“This is what you spent our money on?”
“It’s wunderbar, ja? What a beauty.” Paul Bowman grinned as he wiped a spot of dirt off the white trailer bearing his name in large black letters on the side. It might look like a big white box with windows but it was his future. It sat parked inside their uncle’s barn out of the weather.
His brother, Mark, shook his head. “Beauty was not my first thought.”
Paul stepped back to take in the full effect. “Paul Bowman Auction Services. Has a nice sound, don’t you think? A friend did all the custom work. He found this used concession-stand trailer, stripped it to a shell, then installed the sliding glass windows on each side, rewired it for battery power as well as electricity, installed the speakers on the roof and customized the inside to fit my needs. It did smell like fried funnel cakes for a while, but the new paint job took care of that.”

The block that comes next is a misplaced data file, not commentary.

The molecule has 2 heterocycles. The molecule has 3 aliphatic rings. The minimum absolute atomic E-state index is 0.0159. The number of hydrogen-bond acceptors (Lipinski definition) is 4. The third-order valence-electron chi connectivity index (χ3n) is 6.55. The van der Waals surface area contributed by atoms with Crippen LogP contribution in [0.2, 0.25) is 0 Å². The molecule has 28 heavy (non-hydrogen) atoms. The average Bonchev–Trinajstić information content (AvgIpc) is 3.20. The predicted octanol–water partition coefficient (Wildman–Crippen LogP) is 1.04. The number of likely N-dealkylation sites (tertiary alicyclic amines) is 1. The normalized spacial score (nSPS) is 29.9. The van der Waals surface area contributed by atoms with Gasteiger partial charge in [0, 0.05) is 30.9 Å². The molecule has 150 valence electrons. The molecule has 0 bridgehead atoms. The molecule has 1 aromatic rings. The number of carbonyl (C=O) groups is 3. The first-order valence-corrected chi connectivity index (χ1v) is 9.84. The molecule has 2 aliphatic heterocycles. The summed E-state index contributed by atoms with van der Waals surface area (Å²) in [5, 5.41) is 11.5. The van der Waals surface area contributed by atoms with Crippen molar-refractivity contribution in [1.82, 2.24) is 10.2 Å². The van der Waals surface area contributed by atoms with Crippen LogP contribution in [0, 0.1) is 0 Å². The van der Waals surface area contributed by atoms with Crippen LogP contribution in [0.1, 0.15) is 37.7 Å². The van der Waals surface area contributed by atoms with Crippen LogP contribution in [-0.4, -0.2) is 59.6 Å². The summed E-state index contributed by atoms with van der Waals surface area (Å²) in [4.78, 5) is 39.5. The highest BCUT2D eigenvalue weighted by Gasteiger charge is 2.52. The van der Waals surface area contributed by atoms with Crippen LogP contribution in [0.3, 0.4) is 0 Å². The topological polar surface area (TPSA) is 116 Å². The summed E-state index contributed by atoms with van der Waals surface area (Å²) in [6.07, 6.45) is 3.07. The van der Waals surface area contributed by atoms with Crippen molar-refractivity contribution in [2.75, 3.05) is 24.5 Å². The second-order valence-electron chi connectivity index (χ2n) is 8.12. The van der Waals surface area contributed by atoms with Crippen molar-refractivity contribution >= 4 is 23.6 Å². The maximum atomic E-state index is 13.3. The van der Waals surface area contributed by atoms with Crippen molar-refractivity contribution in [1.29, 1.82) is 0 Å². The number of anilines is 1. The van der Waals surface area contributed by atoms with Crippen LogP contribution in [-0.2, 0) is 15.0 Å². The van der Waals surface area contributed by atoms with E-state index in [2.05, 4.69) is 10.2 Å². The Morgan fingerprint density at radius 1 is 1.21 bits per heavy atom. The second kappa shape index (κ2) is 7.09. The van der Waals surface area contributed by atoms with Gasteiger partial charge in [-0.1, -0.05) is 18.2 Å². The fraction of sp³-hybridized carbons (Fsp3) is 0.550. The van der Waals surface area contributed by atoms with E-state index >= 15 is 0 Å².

Mark sighed heavily. “This is not what I was expecting.”
Paul walked around pointing to the features he had insisted on having. “It is mounted on a flatbed trailer with two axels and radial tires for highway travel. The front hitch is convertible. It can be pulled by horses or by a truck if the auction is more than twenty miles away.”
“What were you thinking?”
Paul didn’t understand the disapproval in his older brother’s voice. “I told you I needed a better sound system. People have to be able to hear the auctioneer.”
Mark gestured toward the trailer. “I thought you wanted a new speaker. This thing looks like a cross between a moving van and the drive-up window at the Farley State Bank. It’s huge. And white. Our buggies must be black.”